Meet the Expert : Dr Chintamani

Dr. Chintamani, one of the most popular surgery professors in the country, President of Association of Breast Surgeons of India and Editor-in-chief of Indian Journal of Surgery, in an exclusive interview with Curofy, talks about his passion for teaching and shares tips about scientific paper writing for young doctors.

Curofy: From Army to UK and back to India, please tell us about your journey as a Surgeon.

Dr Chintamani: Well it has been some time now but making of a surgeon is an exciting adventure and my journey was no exception. I learnt from each moment and felt enriched and filled as I walked my path. It was more of a desire to explore the unbeaten paths within the framework of safety and like most of my wild life trips the journey was full of its share of thrills. I truly believe that our lives are merely a collection of episodes and events with each being different from the previous one.

When did I first think about being a surgeon? I actually cannot remember, as I do not think it ever was an effort, I simply could not have done anything else.Wild life photography and my games of tennis kept me focused as a surgeon as they have a lot in common with surgery, especially the lessons one learns in the wild and at tennis courts that are so similar to the ones in the life of a surgeon.

Curofy: How did the stint in the Armed Forces help you as a doctor?

Dr Chintamani: Brilliant question ! It made me what I eventually became. It taught me camaraderie and leadership, both mandatory for a surgeon. As a surgeon in uniform I always felt very proud and upright. Exposure to war zones and field areas especially like Sri Lanka helped me learn to manage a surgical condition from head to toe with the chaos of war around you.

Curofy: You are one of the most popular medical professors in the country. What motivates you to teach with so much passion?

Dr Chintamani: Thank you for the compliment. Teaching is the best way to share both, your information and ignorance. And I think it is also the most enjoyable way to continue learning. The motivation comes from the “feed backs” and in the response that one can observe in the eyes of his students. They,along with our patients are the dominant reason for us to remain up to date, meaningful and relevant. A teacher lives in each one of his students and hence this is the surest way to remain immortal.

Passion is the essence of life and I derive it out of my surgery and teaching. Both have given me more, than what i have given back. I am therefore grateful to my students and my patients for teaching me many lessons in surgery and also in life!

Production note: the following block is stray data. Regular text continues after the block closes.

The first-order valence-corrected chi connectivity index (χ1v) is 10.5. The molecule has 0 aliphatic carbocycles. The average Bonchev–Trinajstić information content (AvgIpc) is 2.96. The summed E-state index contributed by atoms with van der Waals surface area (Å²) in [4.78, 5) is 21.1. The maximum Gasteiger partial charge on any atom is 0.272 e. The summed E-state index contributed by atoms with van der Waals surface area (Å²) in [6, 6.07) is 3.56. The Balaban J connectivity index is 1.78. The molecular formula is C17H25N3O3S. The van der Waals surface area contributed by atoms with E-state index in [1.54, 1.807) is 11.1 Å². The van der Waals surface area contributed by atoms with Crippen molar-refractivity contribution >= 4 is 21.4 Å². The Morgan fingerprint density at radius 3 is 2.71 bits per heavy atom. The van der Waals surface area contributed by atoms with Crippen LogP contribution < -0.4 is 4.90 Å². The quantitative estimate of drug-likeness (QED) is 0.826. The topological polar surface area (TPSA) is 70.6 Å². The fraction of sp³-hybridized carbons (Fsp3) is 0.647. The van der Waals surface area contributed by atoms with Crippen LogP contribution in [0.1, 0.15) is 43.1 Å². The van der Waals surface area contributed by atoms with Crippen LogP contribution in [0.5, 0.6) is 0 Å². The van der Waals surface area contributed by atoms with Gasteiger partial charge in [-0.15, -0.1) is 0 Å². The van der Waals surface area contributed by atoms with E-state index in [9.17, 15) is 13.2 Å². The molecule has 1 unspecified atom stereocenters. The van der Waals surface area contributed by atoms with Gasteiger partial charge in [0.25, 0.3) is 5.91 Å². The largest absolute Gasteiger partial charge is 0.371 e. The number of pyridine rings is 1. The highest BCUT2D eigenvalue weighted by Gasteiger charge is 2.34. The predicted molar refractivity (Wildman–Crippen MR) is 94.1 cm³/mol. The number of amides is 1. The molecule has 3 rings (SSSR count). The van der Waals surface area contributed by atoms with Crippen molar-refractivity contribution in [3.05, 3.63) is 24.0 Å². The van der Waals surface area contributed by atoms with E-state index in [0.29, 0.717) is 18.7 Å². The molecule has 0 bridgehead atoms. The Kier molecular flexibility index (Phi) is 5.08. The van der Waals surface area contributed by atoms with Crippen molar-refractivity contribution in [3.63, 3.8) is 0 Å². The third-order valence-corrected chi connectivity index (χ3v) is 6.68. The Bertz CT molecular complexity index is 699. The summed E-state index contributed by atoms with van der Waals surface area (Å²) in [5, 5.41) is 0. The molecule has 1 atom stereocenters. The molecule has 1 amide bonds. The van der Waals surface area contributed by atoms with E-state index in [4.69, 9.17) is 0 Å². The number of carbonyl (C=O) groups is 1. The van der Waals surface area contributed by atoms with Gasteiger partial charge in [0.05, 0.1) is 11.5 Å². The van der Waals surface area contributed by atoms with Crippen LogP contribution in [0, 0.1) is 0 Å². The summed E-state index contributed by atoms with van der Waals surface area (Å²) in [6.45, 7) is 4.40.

Curofy: You have been a strong advocate of improving medical and post-graduate education in our country. What are the 5 changes, which you would like to see in the current medical education system?

Dr Chintamani: Great question but I would like to make 500 changes. But to answer your question I will try and confine myself to five points.

1. Learning should be event based and not classroombased and we first need to train teachers in to doing so by creating scenarios rather than mundane “run of the mill class room teaching sessions”.

2. There should be more of story telling than didactic talks and it should be interactive based on case scenarios.

3. Most of the clinical teaching should be bedside or in the operation theatre or based on the recorded surgeries.

4. There should be a rotation of students through both public hospitals and corporate set-ups in order to get the complete exposure.

5. Teachers should not be “recruited” like other public servants. Anyone working in Government or corporate set ups but keen and passionate about teaching and with optimum qualification and more importantly with should be teaching [Honorary teachers/Professors].

Teaching is a passion that is hard to sustain yet the easiest thing for those who have this passion “naturally”. “Good teachers” produce “good pupils” who make even “better teachers”.

Curofy: As the Editor-in-chief of Indian Journal of Surgery, what tips would you like to give to young doctors, who are interested in publishing articles?

First tip is to start today if you are not writing already. There is an old saying “publish or perish”.

I would like to say, “Publish and flourish”. Writing does not come to us naturally these days, as we don’t read that often anymore. It is more about short cuts and SMSs.

Start by writing letters to editor, which is based on the article you have read in a journal. Attending conferences and presenting papers in the ones that we have been organizing provide the opportunity to do so. Make it a point to present and publish.

Curofy: Do you think mobile health apps can play a role in the medical education system in the future?

Dr Chintamani: I think health apps are the remarkable way forward. We can simulate and expand our classrooms and have virtual live and happening scenarios. These are the solutions that I have already referred to. It is truly amazing to be able to reach each student personally and provide the desired information in the most interesting and eye catching way. I think that is probably the best that we can do to help the deteriorating standards of teaching and learning world over.

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Originally published at on October 27, 2015.